Monthly Archives: November 2012
Tree- of-heaven (Ailanthus altissima), historically planted in urban landscapes and the inspiration for the title of the 1945 novel “A Tree Grows in Brooklyn, is threatening many of Ohio’s native forests. Originating from China and Taiwan, tree-of-heaven is often confused with our native sumacs. However, it can be easily distinguished by its distinct foul odor. It also typically has much longer leaves (up to 6 feet) and attains a much larger size (3 feet in diameter) than our native sumacs.
Late fall and early winter is a perfect time to identify tree-of-heaven on your property because it holds on to its seed pods until after all the leaves of the trees have fallen off.
This non-native invasive plant is a very aggressive competitor. The average female tree-of-heaven is capable of producing hundreds of thousands of seeds per year, and to make matters worse it aggressively sprouts when it is cut. Its seeds can travel great distances in the wind making tree- of-heaven is very effective at becoming established along forest edges, in forest openings and especially in recently harvested woodlands. Once it becomes established, it can rapidly spread and displace many native tree, shrub and herbaceous plant species. If left unchecked, tree-of-heaven can negatively impact your forest’s ability to provide recreation, wildlife, timber and other benefits that you desire.
So what do you do if you think you’ve got tree-of heaven on your property?
- If you’re not sure, collect a sample and get confirmation. Your local Ohio State University Extension or Soil and Water Conservation District offices are a great place to start.
- Secondly, determine the extent of the infestation. You may want to seek assistance from your local Ohio Department of Natural Resources, Service Forester or a consulting forester.
- Evaluate your treatment options! Although it often requires follow up treatment, there are several herbicide treatment options available. Controlling Non-Native Invasive Plants in Ohio Forests: Ailanthus”, Ohio State University Extension Fact Sheet, F-65-09 provides a detailed description of many of the treatment options available to woodland owners.
- Keep informed! A fungal wilt disease, which has been killing tree-of-heaven in Pennsylvania for nearly a decade, was recently found in Ohio providing hope for an effective biological control in the future.
For more information about tree-of-heaven and other non-native exotic plants contact Eric Boyda at 740-534-6578 or email@example.com.
The new iphone app featuring the Midwest Invasive Plant Network’s suggestions for landscape alternatives to ornamental invasive plants is now available for free download to iPhones and iPads from the online Apple Store! It makes a handy portable resource for visits to garden centers and nurseries. Please spread the word!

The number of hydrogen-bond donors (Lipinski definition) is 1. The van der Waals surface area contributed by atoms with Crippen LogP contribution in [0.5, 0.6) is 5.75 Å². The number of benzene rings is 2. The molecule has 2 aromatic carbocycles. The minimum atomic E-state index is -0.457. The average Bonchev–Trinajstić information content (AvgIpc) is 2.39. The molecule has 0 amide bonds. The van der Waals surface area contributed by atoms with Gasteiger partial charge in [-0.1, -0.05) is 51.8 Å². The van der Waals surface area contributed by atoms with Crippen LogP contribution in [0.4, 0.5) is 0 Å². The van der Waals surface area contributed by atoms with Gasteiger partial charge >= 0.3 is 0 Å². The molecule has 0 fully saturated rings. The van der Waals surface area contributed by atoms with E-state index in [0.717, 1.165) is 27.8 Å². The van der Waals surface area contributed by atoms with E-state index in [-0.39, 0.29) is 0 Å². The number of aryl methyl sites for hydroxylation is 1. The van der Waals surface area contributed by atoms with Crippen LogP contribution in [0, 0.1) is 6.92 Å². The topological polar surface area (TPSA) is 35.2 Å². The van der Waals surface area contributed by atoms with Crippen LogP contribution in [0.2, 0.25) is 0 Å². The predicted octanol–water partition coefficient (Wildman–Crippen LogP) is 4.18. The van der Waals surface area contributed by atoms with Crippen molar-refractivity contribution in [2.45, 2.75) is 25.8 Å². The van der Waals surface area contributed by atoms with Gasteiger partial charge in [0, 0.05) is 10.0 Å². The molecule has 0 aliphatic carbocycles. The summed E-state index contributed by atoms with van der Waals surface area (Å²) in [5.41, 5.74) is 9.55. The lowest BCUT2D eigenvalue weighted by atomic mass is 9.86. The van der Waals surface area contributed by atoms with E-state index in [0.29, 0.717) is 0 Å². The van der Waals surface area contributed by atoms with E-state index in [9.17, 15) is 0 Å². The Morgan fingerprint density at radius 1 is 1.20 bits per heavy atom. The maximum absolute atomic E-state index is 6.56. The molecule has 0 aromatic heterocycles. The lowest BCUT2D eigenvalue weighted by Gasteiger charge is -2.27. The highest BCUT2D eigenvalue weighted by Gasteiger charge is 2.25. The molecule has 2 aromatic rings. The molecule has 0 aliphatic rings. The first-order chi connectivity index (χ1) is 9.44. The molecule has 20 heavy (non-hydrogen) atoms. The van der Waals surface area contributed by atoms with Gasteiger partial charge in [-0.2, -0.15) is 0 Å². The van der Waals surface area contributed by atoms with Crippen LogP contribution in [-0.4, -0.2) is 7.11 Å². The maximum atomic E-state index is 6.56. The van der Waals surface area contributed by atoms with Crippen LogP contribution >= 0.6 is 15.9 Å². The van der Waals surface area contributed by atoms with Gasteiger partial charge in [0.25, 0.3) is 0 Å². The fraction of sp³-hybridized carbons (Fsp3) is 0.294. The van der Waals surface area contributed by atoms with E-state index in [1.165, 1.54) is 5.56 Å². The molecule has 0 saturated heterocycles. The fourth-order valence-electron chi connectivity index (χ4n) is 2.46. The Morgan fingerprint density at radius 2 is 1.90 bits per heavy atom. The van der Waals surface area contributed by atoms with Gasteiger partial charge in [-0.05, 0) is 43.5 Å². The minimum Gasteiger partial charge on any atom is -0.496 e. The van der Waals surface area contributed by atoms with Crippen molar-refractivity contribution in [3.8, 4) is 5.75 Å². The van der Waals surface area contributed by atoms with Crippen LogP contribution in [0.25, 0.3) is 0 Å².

Fall has officially arrived! The forest is once again adorned in vibrant shades of red, orange, and yellow, and so are many of the local homes and businesses. In fact, many of the decorations used in these homes and businesses are made from plants that were collected from our forests, such as Oriental bittersweet.
Oriental bittersweet was introduced to the United States, from Eastern Asia, in the mid-1800s as an ornamental plant. Its woody stems and persistent scarlet berries are an appealing addition to decorative, seasonal wreaths and ornamental floral arrangements. Despite its beauty, Oriental bittersweet can be quite beastly.
It is an aggressively growing vine that girdles and overtops surrounding vegetation. The weight ofmany vines can cause trees to fall, which can damage power lines, homes, and other trees. It can also prevent forest regeneration after timber harvest and can become a pest in agricultural production.
The growth pattern of this plant drastically alters the landscape by out-competing other vegetation, thus limiting available food and habitat for wildlife. If Oriental bittersweet is left untreated it will hurt the economy of our region by impacting the timber industry, agricultural production, and recreational opportunities.
Oriental bittersweet is found in old home sites, fields, forest edges, hedgerows, open woodlands, along road edges and other disturbed sites. Birds are the principal long distance carriers of seeds. However, seeds are also widely spread by people through decorative use of these plants in floral arrangements and landscape plantings.
American bittersweet and Oriental bittersweet are known to hybridize in the wild and plants labeled as “American bittersweet” in commercial greenhouses are often mislabeled Oriental bittersweet. If you wish to add vines to your landscaping, rather than risk planting Oriental bittersweet, consider using native alternatives such as Virgin’s bower (Clematis virginiana), Virginia Creeper (Parthenocissus quinquefolia), Trumpet Creeper (Campsis radicans), and passionflower (Passiflora incarnata).
Visit this factsheet for more information on Oriental bittersweet control – oriental bittersweet factsheet. For more information to help determine if you have American or oriental bittersweet, refer to this factsheet. You can also contact Eric Boyda of the Appalachian Ohio Weed Control Partnership by phone at 740-534-6578 or email at firstname.lastname@example.org.